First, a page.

Wednesday, January 27, 2016

How Does 15 Thousand Million Dollars a Year for Nutrition Research Sound?

I've heard lots of options for what to do with soda tax revenues. From subsidizing fresh fruits and vegetables, to increasing funding to school lunch programs, to establishing obesity treatment centres and programs, and more.

Here's one more thought.

A penny per ounce soda tax would generate an estimated $15 billion per year in the US (and presumably near $1.5 billion per year in Canada).

Could those monies be used to put an end to all food industry funded studies, partnerships, and promotions?

Off the record I've been having some conversations with two very prominent, industry funded scientists. They'd love the opportunity to access non-industry sources of funding so as to remove any concerns related to conflicts of interest.

And honestly, $15 billion is a great deal of money. There'd be plenty to go around. For instance, a fund could be created to service research, but also to allow for non-profits to apply to have their food industry funding matched (in return for dropping their food industry funders), schools to eliminate food industry sponsored sports, pouring right contracts and vending machines, etc.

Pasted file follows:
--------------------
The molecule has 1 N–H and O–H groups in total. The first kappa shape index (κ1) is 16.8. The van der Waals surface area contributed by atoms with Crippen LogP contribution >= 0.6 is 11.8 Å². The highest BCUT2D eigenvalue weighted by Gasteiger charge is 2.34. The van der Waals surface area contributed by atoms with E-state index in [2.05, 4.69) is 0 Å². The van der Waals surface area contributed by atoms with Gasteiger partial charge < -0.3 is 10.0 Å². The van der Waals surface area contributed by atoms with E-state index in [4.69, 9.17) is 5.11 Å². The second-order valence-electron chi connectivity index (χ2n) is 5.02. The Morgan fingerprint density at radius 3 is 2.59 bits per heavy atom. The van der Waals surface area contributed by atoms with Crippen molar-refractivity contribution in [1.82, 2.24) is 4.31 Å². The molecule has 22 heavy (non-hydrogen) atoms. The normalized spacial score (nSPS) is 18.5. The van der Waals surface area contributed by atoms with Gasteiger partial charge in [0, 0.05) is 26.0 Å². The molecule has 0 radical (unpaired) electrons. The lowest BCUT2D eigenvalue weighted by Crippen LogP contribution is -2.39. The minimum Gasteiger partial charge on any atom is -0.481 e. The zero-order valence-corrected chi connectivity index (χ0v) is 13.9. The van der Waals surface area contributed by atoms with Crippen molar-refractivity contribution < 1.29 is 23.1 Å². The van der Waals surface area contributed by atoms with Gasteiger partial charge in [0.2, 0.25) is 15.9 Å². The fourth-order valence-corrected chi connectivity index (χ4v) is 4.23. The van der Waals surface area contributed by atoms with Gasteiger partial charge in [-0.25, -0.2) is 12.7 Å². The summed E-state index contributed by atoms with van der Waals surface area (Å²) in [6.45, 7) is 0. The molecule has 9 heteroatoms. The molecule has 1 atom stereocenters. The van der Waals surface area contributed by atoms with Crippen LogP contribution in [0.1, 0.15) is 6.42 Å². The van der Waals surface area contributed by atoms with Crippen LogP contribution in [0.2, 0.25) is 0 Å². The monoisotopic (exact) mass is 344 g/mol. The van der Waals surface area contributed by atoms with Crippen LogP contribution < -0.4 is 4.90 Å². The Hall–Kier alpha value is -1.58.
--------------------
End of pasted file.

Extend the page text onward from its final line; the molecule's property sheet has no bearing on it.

Suddenly all of the heated concerns and discussions around public private partnerships, research conflicts of interest, undue influence, would cease to exist.

Of course there's no guarantee soda tax revenues would be used for anything health or weight related and moving forward, if and when soda taxes are discussed, debated, and implemented, here's hoping that the money they generate will be earmarked for something health related, and not just used to pad to a government's bottom line.